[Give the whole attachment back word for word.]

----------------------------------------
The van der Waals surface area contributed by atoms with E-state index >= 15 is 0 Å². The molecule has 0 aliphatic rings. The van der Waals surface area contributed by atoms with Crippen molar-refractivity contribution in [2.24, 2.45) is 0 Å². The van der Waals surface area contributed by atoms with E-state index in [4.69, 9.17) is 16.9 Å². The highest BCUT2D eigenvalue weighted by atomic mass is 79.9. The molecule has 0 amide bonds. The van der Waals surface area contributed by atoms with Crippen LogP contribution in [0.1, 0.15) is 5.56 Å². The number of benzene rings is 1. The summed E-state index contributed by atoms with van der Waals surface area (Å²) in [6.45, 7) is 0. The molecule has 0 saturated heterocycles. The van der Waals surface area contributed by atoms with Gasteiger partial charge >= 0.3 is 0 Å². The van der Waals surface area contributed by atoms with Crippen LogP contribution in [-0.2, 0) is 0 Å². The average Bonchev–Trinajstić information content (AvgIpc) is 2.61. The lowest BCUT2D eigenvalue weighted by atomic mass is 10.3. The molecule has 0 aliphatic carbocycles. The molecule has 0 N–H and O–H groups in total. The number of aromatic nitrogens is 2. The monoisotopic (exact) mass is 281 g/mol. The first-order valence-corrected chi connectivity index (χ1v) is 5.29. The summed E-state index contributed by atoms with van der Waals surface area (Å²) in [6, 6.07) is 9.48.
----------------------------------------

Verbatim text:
The van der Waals surface area contributed by atoms with E-state index >= 15 is 0 Å². The molecule has 0 aliphatic rings. The van der Waals surface area contributed by atoms with Crippen molar-refractivity contribution in [2.24, 2.45) is 0 Å². The van der Waals surface area contributed by atoms with E-state index in [4.69, 9.17) is 16.9 Å². The highest BCUT2D eigenvalue weighted by atomic mass is 79.9. The molecule has 0 amide bonds. The van der Waals surface area contributed by atoms with Crippen LogP contribution in [0.1, 0.15) is 5.56 Å². The number of benzene rings is 1. The summed E-state index contributed by atoms with van der Waals surface area (Å²) in [6.45, 7) is 0. The molecule has 0 saturated heterocycles. The van der Waals surface area contributed by atoms with Gasteiger partial charge >= 0.3 is 0 Å². The van der Waals surface area contributed by atoms with Crippen LogP contribution in [-0.2, 0) is 0 Å². The average Bonchev–Trinajstić information content (AvgIpc) is 2.61. The lowest BCUT2D eigenvalue weighted by atomic mass is 10.3. The molecule has 0 aliphatic carbocycles. The molecule has 0 N–H and O–H groups in total. The number of aromatic nitrogens is 2. The monoisotopic (exact) mass is 281 g/mol. The first-order valence-corrected chi connectivity index (χ1v) is 5.29. The summed E-state index contributed by atoms with van der Waals surface area (Å²) in [6, 6.07) is 9.48.